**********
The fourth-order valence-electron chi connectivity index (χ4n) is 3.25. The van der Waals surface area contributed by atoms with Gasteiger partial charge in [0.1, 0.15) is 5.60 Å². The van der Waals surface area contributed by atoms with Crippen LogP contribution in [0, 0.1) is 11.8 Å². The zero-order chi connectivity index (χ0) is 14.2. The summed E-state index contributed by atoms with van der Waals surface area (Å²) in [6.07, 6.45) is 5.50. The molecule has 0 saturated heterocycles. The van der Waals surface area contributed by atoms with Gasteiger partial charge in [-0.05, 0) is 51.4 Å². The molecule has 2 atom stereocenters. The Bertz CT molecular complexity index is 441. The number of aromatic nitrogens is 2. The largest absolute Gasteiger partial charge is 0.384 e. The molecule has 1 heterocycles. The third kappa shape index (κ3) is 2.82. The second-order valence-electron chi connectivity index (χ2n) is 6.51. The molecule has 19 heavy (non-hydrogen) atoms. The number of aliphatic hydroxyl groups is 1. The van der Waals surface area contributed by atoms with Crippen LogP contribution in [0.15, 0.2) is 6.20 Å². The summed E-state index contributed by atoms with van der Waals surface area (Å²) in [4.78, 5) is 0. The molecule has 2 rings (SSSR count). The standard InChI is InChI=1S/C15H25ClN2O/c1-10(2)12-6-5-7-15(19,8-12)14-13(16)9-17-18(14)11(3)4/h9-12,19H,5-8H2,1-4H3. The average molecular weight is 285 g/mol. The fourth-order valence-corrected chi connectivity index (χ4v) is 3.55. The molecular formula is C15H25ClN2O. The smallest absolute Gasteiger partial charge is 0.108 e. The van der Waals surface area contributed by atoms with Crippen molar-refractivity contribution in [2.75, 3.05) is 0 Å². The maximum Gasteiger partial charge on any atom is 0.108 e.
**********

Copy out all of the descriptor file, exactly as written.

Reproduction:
The fourth-order valence-electron chi connectivity index (χ4n) is 3.25. The van der Waals surface area contributed by atoms with Gasteiger partial charge in [0.1, 0.15) is 5.60 Å². The van der Waals surface area contributed by atoms with Crippen LogP contribution in [0, 0.1) is 11.8 Å². The zero-order chi connectivity index (χ0) is 14.2. The summed E-state index contributed by atoms with van der Waals surface area (Å²) in [6.07, 6.45) is 5.50. The molecule has 0 saturated heterocycles. The van der Waals surface area contributed by atoms with Gasteiger partial charge in [-0.05, 0) is 51.4 Å². The molecule has 2 atom stereocenters. The Bertz CT molecular complexity index is 441. The number of aromatic nitrogens is 2. The largest absolute Gasteiger partial charge is 0.384 e. The molecule has 1 heterocycles. The third kappa shape index (κ3) is 2.82. The second-order valence-electron chi connectivity index (χ2n) is 6.51. The molecule has 19 heavy (non-hydrogen) atoms. The number of aliphatic hydroxyl groups is 1. The van der Waals surface area contributed by atoms with Crippen LogP contribution in [0.15, 0.2) is 6.20 Å². The summed E-state index contributed by atoms with van der Waals surface area (Å²) in [4.78, 5) is 0. The molecule has 2 rings (SSSR count). The standard InChI is InChI=1S/C15H25ClN2O/c1-10(2)12-6-5-7-15(19,8-12)14-13(16)9-17-18(14)11(3)4/h9-12,19H,5-8H2,1-4H3. The average molecular weight is 285 g/mol. The fourth-order valence-corrected chi connectivity index (χ4v) is 3.55. The molecular formula is C15H25ClN2O. The smallest absolute Gasteiger partial charge is 0.108 e. The van der Waals surface area contributed by atoms with Crippen molar-refractivity contribution in [2.75, 3.05) is 0 Å². The maximum Gasteiger partial charge on any atom is 0.108 e.